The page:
Place the tip of your tongue against the back of your lower front teeth, arch your tongue toward the roof of your mouth, place the diaphragm on your tongue with the rounded edge towards the back of your mouth and the dimple toward your tongue and lift it to the roof of your mouth. Do not put it too far back or you will feel you want to gag. It should be as far forward as possible without biting the call. The soft rounded part of the call should seal to the pallet so all air is forced between the call and your tongue. The front outside edges should be near or touching your top teeth (number 4 or 5 on each side from the front). Exhale and you should get a low toned sound. By increasing the pressure with your tongue against the roof of your mouth the sound should become higher. Practice lower sounds to become able to get the feel of the diaphragm. Practice going up and down with sounds, like playing the scale on a piano. Listen to each sound you make and fit it to the call scenario you wish to make. The more pressure you excerpt with your tongue, and by making short breaths you can sound like a hurt puppy. (Ki-yi, ki-yi, ki-yi). A bark of a coyote is done with short sharp breaths with medium pressure. These calls can be used to call turkey, cow elk, bugle like a bull elk, howl like a coyote, ki-yi like a hurt puppy, bark like a coyote, simulate a bear cub in distress and be a combination of barks, howls and ki-yi all in the same scenario. Practice doing one type of sound at a time until you get the feel of where the diaphragm fits and how much breath you should use.  Watch, listen, and practice, and before long you will master the calls. Their are three basic calls for communication among coyote. 1, Two barks and a long howl is the locator call. 2, Two barks and a short howl is the challenge call. 3, Three barks is the danger call. There is nothing more exciting than calling a predator in close. They are our greatest challenge.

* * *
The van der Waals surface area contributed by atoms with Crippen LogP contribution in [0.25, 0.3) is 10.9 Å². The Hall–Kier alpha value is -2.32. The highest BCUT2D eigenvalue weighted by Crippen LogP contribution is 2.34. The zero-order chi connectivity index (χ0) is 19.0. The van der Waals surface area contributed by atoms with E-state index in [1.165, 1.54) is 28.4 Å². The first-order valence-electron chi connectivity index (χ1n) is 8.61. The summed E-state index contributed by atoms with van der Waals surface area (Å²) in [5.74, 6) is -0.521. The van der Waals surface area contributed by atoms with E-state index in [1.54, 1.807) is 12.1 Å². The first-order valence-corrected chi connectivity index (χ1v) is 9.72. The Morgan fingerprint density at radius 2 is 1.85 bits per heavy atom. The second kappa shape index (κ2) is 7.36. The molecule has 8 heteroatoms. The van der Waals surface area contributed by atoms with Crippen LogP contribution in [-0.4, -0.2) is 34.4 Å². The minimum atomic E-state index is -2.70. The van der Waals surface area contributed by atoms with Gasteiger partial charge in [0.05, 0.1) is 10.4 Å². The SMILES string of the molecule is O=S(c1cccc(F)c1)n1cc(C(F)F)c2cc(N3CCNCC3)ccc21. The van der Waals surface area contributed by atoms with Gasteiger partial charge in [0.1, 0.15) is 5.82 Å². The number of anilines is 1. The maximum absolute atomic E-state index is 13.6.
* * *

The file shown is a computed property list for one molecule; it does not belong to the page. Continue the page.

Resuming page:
The distress cries of animals will bring all predators running, especially a coyote. A coyote is an opportunistic hunter; always ready to take advantage of another animal in trouble. In country where deer are numerous, a deer in distress call will always bring then running. In more urban areas where deer are scarce, a cottontail rabbit cry will work best. Over all, the cottontail distress will work everywhere you hunt because cottontails are almost everywhere. Above all, your animal distress must be believable to the coyote. You must take into effect that an animal will have more air at the start of his cries than at the end. He will also get weaker as the calls continue. Your call must be believable to the coyote. The more believable your sound, the less likely the coyote will circle and wind you. A coyote is very cautious and will often slip in quietly, so always be alert and look in all directions. Both the Deer and the Rabbit-in-distress calls come with a spring tension lanyard.